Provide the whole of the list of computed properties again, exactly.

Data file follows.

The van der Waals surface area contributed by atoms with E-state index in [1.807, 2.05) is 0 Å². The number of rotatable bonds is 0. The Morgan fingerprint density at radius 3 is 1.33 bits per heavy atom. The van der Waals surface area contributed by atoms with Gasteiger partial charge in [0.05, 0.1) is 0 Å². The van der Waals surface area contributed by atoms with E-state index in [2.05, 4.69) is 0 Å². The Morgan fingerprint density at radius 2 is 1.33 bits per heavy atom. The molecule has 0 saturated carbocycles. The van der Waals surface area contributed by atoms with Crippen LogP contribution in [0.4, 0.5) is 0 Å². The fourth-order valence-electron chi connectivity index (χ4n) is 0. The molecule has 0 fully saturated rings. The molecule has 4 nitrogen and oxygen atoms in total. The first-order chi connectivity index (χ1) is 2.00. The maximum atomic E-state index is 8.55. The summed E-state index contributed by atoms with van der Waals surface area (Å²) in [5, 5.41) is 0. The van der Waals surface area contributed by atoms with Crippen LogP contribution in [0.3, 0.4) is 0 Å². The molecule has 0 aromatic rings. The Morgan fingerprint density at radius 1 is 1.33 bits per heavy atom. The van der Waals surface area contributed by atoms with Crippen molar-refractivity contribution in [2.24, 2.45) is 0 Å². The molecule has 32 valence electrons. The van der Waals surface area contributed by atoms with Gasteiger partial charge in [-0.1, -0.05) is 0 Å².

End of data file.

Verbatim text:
The van der Waals surface area contributed by atoms with E-state index in [1.807, 2.05) is 0 Å². The number of rotatable bonds is 0. The Morgan fingerprint density at radius 3 is 1.33 bits per heavy atom. The van der Waals surface area contributed by atoms with Gasteiger partial charge in [0.05, 0.1) is 0 Å². The van der Waals surface area contributed by atoms with E-state index in [2.05, 4.69) is 0 Å². The Morgan fingerprint density at radius 2 is 1.33 bits per heavy atom. The molecule has 0 saturated carbocycles. The van der Waals surface area contributed by atoms with Crippen LogP contribution in [0.4, 0.5) is 0 Å². The fourth-order valence-electron chi connectivity index (χ4n) is 0. The molecule has 0 fully saturated rings. The molecule has 4 nitrogen and oxygen atoms in total. The first-order chi connectivity index (χ1) is 2.00. The maximum atomic E-state index is 8.55. The summed E-state index contributed by atoms with van der Waals surface area (Å²) in [5, 5.41) is 0. The van der Waals surface area contributed by atoms with Crippen LogP contribution in [0.3, 0.4) is 0 Å². The molecule has 0 aromatic rings. The Morgan fingerprint density at radius 1 is 1.33 bits per heavy atom. The van der Waals surface area contributed by atoms with Crippen molar-refractivity contribution in [2.24, 2.45) is 0 Å². The molecule has 32 valence electrons. The van der Waals surface area contributed by atoms with Gasteiger partial charge in [-0.1, -0.05) is 0 Å².